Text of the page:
Liberative Solidarity: Contemporary Perspectives on Mission by K. C. Abraham
Rev. Dr. K. C. Abraham is a presbyter of the Church of south India and a leading Third World theologian. He is director of the South Asia theological Research Institute, Bangalore, India and director of the board of theological Education of the Senate of Serampore College. The book was published by Christava Sahitya Samithi, Tiruvalle, April 1996, and is used by permission of the publisher. This material was prepared for Religion Online by Ted & Winnie Brock.
Forward by James H. Cone
K.C. Abraham is uniquely qualified to write about the new developments m mission, ecology, theology and their inter-connectedness. As the President of the Ecumenical Association of the Third World Theologians (EATWOT) and Director of the South Asia Theological Research institute Bangalore, he has traveled throughout the Third World (Asia, Africa, and Latin America), participating with grassroots people in churches and other activist groups as they struggled to create a new future for themselves. He has also traveled widely in the First World (Europe and North America) where he has participated in conference and workshops, visited churches and theological schools, debated with theologians and economists, and dialogued with lay people and pastors about issues of justice, peace and the integrity of creation. This book is the result of many years of reflection, defined by his solidarity with the poor in their struggles against local elites in the Third World and the corporate rich in the First World.
Although K.C. (as we have come to know him in EATWOT) writes to and for the people of India, his message has meaning for all Christians and other justice seeking people who are committed to creating a global village that protects the rights of the poor and provides space for the affirmation of their dignity. His main theme is mission -- the very heart of the Gospel of Jesus Christ. But K.C. provides new insights into its meaning, derived primarily from the God of life whose liberating presence knows no bounds. For K.C., mission is not just what has been traditionally called evangelism or the proclamation of the Gospel to the unbeliever. Neither is mission simply dialogue with people of other faiths in the hope of bringing them to Jesus. Mission is making solidarity with poor people in their flight for justice. To proclaim Jesus Christ without bearing witness to the justice he brings is to distort the emancipatory power of the gospel. We must not forget the words Jesus took from the prophet Isaiah as the definition of his mission: ‘The Spirit of the Lord is upon me, because he has anointed me to bring good news to the poor. He has sent me to proclaim release to the captives and recovery of sight to the blind, to let the oppressed go free, to proclaim the year of the Lords favor” (Luke: 4:18-19 NRSV).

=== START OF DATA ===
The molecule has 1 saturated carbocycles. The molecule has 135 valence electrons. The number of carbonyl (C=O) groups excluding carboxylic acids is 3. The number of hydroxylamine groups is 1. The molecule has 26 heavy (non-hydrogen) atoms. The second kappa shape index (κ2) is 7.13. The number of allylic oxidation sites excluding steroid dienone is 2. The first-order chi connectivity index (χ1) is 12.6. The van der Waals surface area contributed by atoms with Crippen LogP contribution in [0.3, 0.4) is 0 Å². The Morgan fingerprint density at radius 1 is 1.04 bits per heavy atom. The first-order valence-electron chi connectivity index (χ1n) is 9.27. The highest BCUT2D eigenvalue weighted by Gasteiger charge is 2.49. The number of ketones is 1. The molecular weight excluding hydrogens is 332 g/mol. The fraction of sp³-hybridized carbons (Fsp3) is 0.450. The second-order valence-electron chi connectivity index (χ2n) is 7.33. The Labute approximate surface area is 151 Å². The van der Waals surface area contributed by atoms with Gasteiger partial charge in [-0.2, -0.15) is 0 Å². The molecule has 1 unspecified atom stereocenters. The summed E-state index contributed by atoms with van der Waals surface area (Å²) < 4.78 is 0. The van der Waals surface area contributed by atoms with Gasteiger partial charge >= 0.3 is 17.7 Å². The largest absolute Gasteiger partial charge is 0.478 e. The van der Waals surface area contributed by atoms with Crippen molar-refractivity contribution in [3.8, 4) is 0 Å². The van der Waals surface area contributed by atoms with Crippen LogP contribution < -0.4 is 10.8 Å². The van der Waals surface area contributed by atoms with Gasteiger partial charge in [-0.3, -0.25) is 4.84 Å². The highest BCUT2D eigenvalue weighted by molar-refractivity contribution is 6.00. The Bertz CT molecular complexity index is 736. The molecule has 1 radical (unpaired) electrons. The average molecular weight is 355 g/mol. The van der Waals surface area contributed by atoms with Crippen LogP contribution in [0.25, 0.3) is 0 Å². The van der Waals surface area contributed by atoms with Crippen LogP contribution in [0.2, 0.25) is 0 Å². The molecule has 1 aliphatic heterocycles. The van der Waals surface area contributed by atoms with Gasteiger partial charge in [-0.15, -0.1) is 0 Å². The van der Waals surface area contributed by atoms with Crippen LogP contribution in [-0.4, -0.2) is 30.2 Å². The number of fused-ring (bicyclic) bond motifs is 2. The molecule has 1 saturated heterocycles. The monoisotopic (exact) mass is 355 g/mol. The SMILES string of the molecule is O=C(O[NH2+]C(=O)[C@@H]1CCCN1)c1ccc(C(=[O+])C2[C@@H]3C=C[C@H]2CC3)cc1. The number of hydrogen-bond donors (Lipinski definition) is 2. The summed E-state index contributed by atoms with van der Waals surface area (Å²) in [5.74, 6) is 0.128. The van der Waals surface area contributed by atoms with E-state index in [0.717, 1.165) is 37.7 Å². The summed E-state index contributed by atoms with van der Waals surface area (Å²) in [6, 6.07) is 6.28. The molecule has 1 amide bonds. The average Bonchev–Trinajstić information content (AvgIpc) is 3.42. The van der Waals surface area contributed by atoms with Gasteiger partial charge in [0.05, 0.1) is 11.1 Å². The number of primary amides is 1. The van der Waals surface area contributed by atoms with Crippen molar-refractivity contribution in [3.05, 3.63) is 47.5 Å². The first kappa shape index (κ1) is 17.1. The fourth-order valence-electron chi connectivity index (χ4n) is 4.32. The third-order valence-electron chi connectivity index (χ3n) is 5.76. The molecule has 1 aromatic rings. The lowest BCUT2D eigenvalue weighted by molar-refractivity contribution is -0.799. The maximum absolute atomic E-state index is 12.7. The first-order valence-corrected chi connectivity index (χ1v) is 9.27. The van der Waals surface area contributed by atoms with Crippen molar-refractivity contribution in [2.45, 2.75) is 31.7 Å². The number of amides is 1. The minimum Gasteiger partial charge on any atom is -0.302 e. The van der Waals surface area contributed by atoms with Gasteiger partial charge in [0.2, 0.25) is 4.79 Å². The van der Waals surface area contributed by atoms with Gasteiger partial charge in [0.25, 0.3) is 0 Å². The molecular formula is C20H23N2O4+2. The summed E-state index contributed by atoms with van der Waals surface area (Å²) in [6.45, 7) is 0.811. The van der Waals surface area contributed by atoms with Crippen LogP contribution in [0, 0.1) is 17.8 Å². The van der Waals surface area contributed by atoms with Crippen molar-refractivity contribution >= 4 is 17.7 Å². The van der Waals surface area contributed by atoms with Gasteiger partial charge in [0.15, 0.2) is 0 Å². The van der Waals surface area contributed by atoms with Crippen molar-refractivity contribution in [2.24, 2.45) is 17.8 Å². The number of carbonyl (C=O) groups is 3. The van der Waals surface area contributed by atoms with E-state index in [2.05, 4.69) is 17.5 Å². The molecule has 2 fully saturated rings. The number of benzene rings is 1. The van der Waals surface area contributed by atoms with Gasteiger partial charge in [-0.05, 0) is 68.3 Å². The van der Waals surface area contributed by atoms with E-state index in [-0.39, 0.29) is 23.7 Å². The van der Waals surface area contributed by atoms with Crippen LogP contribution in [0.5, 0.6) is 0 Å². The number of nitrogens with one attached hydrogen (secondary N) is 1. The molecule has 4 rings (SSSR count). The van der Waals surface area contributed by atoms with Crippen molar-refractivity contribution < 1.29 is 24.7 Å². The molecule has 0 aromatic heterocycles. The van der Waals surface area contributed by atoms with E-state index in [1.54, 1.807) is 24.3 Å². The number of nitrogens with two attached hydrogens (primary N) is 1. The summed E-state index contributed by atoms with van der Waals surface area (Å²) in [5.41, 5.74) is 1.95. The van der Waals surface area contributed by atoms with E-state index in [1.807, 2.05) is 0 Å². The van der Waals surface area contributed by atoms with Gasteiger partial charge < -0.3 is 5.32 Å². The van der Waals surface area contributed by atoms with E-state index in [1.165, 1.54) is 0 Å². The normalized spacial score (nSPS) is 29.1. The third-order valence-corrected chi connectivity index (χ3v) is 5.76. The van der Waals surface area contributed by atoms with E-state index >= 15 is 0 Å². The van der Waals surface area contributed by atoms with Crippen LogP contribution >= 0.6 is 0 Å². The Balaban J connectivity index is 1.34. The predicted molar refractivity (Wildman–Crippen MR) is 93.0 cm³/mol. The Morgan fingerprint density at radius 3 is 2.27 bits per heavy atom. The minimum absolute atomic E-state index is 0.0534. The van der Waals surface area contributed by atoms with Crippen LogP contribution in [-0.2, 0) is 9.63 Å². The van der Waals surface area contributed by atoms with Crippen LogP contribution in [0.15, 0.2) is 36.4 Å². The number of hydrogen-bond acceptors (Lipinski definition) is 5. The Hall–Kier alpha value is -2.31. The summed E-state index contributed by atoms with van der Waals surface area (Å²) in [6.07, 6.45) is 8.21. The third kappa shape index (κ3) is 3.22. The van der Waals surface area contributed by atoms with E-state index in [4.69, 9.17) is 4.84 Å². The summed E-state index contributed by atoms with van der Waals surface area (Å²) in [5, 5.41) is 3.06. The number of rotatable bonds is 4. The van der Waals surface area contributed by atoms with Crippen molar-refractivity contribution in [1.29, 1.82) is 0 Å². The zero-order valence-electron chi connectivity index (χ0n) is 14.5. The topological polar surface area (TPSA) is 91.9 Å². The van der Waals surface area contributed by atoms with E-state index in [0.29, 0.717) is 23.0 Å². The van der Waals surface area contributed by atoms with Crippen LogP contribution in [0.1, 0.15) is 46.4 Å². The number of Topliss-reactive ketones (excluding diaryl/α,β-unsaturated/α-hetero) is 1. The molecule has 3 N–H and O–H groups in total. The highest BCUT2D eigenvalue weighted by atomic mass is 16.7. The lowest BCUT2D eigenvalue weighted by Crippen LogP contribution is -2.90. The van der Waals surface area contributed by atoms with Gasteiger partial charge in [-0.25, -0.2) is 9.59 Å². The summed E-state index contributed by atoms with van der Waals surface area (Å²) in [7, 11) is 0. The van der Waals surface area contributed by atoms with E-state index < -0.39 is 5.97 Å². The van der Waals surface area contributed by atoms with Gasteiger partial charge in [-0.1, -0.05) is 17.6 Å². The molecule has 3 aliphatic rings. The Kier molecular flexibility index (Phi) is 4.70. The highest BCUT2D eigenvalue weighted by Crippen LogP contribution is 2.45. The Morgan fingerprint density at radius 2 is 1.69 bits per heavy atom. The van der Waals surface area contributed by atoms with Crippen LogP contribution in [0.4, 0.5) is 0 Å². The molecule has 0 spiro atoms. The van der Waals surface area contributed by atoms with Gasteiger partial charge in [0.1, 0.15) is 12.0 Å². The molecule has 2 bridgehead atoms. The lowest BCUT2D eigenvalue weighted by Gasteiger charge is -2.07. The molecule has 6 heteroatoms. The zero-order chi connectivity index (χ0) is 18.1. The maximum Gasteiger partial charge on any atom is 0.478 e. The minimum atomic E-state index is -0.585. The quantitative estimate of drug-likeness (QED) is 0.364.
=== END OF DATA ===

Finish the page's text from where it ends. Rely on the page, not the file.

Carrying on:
Liberative solidarity, justice and peace, ecological crisis, loving mercy and spirituality -- these are the themes that resound throughout this text and in the life of K.C. Abraham. They tell us where he stands -- what the bottomline is for his perspective on the Gospel of Jesus. Since the poor have been the main victims of development, K.C. calls for an alternative vision of society one in which the rights of the poor are protected and their voices are heard.
Although these essays were written over a span of time and for different audiences, they are held together by K.Cs deep and passionate concern for justice, peace and the integrity of creation, This is a book that should be read and studied by churches, grassroots people, policy makers, theologians and others who are seeking to create a world that is safe for all.